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Barbara Allen [key: D]
Scotland, Samuel Pepys sang it for friends New Year’s Eve, 1665. Performed by
traveling troubadours since the Middle Ages. Came to America at least by 1836.
Kind of hard to understand why it has lasted so well, and been so popular, for so
It’s a story of a wealthy young man (has a servant), who was evidently something
of a rounder, flirting with every girl in the tavern, but now is on his deathbed -
from what? Surely not merely from love, but that’s what he claims when the girl he
has rather imperiously called to his bedside. She is a bit haughty herself, spurns
him and leaves. But then she sees his coffin, has second thoughts, seems to almost
will her own dying.
Only after they are both dead do we get a touching love note, as the rose entwines
with the briar into a lasting and charming lovers’ knot.
[After singing] Do any of you have an idea as to why this little song has
lasted so long and so well?
Twas in the merry month of May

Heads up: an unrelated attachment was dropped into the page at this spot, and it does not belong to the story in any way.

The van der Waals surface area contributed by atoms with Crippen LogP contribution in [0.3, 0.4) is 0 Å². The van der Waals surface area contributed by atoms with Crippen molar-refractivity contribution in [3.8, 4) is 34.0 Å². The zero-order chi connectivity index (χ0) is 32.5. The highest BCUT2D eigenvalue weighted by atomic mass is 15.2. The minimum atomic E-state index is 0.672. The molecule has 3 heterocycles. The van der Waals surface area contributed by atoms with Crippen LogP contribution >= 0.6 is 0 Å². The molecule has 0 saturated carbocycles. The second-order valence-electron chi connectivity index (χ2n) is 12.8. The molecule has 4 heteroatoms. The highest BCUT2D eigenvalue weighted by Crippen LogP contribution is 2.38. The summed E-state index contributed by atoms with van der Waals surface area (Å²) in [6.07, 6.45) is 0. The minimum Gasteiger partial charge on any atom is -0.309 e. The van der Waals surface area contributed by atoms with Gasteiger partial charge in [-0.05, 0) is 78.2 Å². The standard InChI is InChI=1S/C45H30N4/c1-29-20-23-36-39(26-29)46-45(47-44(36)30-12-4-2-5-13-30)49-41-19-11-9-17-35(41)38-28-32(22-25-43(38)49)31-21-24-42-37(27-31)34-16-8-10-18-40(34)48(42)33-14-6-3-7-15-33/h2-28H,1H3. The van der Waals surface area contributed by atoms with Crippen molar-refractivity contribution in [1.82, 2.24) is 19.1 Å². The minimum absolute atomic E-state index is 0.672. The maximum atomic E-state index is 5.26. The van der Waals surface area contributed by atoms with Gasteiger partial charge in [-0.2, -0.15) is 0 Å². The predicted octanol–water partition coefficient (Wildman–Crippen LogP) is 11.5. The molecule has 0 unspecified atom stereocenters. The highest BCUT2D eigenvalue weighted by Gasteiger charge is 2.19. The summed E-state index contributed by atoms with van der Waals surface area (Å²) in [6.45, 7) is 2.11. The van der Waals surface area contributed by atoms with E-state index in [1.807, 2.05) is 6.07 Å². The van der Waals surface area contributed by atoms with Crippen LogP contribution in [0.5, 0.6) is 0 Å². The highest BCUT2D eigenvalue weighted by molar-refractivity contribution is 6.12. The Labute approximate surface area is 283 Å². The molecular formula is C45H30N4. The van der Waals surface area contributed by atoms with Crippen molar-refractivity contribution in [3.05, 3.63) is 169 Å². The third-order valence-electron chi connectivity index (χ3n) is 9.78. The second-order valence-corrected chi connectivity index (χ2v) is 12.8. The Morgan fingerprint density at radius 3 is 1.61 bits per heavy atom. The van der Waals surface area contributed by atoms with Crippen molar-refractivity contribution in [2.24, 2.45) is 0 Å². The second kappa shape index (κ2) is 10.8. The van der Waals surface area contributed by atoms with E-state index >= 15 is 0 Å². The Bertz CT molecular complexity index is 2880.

When green buds all were swelling,
Sweet William on his death bed lay
For the love of Barbara Allen.
He sent his servant to the town
To the place where she was dwelling,
Saying you must come, to my master dear
If your name be Barbara Allen.
So slowly, slowly she got up
And slowly she drew nigh him,
And the only words to him did say
Young man I think you're dying.
He turned his face unto the wall
And death was in him welling,
Good-bye, good-bye, to my friends all
Be kind to Barbara Allen.
When he was dead and laid in grave
She heard the death bells knelling
And every stroke to her did say
Hard hearted Barbara Allen.
Oh father, oh father, go dig my grave
Make it both long and narrow,
Sweet William died of love for me
I’ll die for him tomorrow.
Barbara Allen was buried in the old churchyard
Sweet William was buried beside her,
From William's heart, there grew a rose
From Barbara Allen's, there grew a briar.
They grew and grew in the old churchyard
Till they could grow no higher
And there they formed a true lover's knot
As the rose grew round the briar.